Federal immigration authorities can revoke an immigrant's naturalized citizenship if it was obtained by fraud, a federal appeals court ruled today.
The 2 to 1 ruling by a panel of the 9th U.S. Circuit Court of Appeals overturned the decision of a Seattle judge who said the power of the Immigration and Naturalization Service to revoke citizenship for fraud was open to serious question.
The case arose from a class action lawsuit that challenged the INS's authority to revoke the citizenship of immigrants who failed to disclose their past arrests. The immigrants argued that only a court could revoke their citizenship.
A 1990 law authorized the INS to grant citizenship to qualified immigrants, a power that was previously handled by the courts. But the INS said the power to grant citizenship included the power to revoke it as well, although that was not expressly stated in the wording of the statute.
Today, the appellate panel said the power to revoke was implicit in the power to naturalize.
The INS adopted the rules in 1996 after the agency conducted a study of the 1 million persons granted citizenship between August 1995 and September 1996. The study found that about 6,300 persons allegedly lied or failed to inform the INS about prior arrests. However, the agency acknowledged that only 369 of those people had committed crimes that would have made them ineligible for citizenship.
Proponents of the new policy said that lying under oath -- as most of those targeted under the new program were accused of doing -- should disqualify applicants from the privileges of citizenship.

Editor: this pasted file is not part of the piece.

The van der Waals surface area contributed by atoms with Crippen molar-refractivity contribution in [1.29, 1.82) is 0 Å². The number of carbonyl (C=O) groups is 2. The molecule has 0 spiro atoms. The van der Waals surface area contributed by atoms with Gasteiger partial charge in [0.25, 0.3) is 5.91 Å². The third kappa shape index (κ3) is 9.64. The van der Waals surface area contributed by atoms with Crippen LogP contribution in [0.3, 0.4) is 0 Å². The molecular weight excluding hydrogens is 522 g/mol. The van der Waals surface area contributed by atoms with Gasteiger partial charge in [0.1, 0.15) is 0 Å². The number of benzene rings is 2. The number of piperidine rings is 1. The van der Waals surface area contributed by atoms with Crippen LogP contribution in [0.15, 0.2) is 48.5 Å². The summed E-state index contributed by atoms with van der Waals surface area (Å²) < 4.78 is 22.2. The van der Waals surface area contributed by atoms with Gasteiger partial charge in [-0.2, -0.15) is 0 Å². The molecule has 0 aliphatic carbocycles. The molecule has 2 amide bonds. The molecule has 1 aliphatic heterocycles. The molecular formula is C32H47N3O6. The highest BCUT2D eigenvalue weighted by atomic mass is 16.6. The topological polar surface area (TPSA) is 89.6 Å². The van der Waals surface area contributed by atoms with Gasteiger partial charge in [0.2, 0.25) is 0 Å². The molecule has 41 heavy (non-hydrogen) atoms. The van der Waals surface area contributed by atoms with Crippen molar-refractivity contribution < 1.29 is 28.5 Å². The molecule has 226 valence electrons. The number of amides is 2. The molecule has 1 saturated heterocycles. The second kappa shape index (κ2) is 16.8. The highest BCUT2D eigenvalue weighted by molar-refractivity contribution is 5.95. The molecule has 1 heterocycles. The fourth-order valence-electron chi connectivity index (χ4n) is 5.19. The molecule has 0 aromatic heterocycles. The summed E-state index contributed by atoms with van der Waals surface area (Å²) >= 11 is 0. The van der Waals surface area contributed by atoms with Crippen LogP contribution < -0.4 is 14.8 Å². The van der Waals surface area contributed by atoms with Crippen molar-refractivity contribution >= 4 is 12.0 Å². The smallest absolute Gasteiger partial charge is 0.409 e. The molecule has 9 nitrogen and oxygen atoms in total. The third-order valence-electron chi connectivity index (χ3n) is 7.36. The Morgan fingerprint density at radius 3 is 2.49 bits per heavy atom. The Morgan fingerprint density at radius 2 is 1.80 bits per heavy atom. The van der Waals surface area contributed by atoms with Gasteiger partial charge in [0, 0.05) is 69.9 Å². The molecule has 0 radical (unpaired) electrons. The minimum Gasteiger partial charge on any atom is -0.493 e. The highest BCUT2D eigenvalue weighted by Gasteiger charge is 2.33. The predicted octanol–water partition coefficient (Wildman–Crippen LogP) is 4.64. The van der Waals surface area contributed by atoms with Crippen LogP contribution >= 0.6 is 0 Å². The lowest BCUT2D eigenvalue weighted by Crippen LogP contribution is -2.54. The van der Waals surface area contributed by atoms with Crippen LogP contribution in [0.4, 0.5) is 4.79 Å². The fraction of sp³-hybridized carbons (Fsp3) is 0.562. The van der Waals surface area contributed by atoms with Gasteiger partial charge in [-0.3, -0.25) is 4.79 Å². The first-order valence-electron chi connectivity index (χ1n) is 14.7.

But immigrant advocates said that the new program violated their clients' constitutional right not to testify against themselves and in numerous instances unfairly targeted people for innocent or minor mistakes.
The INS had instituted 2,722 denaturalization proceedings under the program and had revoked the citizenship of 16 people at the time U.S. District Judge Barbara J. Rothstein issued her injunction. The agency had another 1,900 cases under review at that time. Those can now go forward.
Jonathan S. Franklin, a lawyer for the immigrants, said he would appeal by asking for a hearing before the full appeals court. The case affects about 4,500 people.
"Citizenship is among a person's most cherished rights," he said. "This is the first time any court has ever held that the INS may take that right away on its own, without going before a judge."
INS spokesman Bill Strassberger said the agency was pleased with the decision. "We feel that the administrative denaturalization process is less cumbersome than the existing judicial denaturalization process."